Not a day goes by without me mentioning to someone how great my time was in ‘wonderful Copenhagen’. Friends, work colleagues, family and my children were probably tired of hearing it. It was time to take them there to show them what my fuss was all about.
I moved there in January 1997. The weather was awful and the days were short. I didn’t speak the language (although English is more widely spoken than in London), and I had no idea what I was in for. It got progressively better as I found a place to live, made friends, and started understanding the Danish signs in shops and roads. The days got longer and warmer, which made the people there smile a lot more. I soon found myself in the world’s best-kept secret.
I moved back to London in 2000, soon after getting married and introducing my wife to the beautiful city. I visited a couple of times for work but only for a day or two. This trip was my first proper visit in over 15 years, and our children’s first. We stayed in the heart of town in a hotel that was converted from a 200-year-old granary warehouse. The near-by area to the other side of the palace is newly developed and includes the new opera house. I say new, it was actually completed in 2005 but since it wasn’t there when I was there… it’s new. It also includes the Royal Danish Theater – which I’ll come to in a minute.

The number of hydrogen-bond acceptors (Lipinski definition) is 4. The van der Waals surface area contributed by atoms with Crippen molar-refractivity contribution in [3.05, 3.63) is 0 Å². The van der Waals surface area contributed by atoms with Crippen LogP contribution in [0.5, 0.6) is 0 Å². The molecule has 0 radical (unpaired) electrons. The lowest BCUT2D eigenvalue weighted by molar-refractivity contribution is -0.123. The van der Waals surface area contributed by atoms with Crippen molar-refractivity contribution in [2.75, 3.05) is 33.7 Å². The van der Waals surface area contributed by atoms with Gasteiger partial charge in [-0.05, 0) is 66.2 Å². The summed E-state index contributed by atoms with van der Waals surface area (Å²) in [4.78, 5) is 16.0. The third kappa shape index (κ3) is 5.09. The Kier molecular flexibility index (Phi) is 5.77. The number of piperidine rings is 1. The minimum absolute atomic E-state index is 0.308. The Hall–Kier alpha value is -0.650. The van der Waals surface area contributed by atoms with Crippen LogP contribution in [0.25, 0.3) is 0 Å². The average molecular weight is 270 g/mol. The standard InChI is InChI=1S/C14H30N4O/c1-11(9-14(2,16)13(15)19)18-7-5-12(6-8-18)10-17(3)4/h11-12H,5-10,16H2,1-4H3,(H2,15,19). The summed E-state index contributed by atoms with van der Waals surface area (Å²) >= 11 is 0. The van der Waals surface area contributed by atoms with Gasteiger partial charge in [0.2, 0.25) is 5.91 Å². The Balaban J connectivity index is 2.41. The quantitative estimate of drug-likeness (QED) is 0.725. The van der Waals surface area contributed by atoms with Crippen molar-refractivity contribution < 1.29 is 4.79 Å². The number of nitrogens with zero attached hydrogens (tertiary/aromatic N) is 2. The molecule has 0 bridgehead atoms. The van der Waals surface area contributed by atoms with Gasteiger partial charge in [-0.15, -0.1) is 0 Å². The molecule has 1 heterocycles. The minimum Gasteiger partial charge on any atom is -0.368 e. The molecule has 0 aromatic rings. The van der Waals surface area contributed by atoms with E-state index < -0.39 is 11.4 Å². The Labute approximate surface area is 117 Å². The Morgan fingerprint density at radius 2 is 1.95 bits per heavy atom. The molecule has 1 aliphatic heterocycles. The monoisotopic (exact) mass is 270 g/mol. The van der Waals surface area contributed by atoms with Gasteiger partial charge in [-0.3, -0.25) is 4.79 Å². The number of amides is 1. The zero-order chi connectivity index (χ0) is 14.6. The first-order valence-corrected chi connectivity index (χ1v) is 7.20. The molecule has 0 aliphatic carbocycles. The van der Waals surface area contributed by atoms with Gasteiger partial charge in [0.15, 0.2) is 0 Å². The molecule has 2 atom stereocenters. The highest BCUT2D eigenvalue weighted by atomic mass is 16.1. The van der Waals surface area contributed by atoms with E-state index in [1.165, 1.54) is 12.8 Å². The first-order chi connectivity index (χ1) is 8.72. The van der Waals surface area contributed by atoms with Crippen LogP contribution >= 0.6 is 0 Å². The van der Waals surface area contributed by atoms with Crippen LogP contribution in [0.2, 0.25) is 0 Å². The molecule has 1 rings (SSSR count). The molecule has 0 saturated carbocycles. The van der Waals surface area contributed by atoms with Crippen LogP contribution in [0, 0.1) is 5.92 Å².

We spent the days being tourists, fitting in as many of the sites as possible, and meeting old friends when possible. I met a dear friend who was and remains an inspiration for me. We also had lunch with my Danish teacher, and shared an ice cream in Tivoli with my first ever boss.
I owe my growing love of architecture, cycling and candles to Denmark. I also learned (and lived) the attraction of authenticity in design. This didn’t happen in an obvious way. I had my frustrations of living as an expat in a place that didn’t understand me. I soon learned that it was in fact me that needed to understand where I was… and what I had.
The Royal Danish Playhouse is a good summary of my Copenhagen experience. I looked at the imposing building and described it to my wife as a perfect structure in the space it occupies. My only criticism was the dark colour of the glass. It didn’t make any sense to me at 2pm when we were walking past it back to our hotel. When we stepped out again for an evening stroll, the colour made perfect sense. It was in perfect harmony with the colour and stillness of the water surrounding it. It not only made sense, it was hard to imagine any other colour or material having the same effect. Copenhagen remains a city that reminds me how little I know, and how much it does.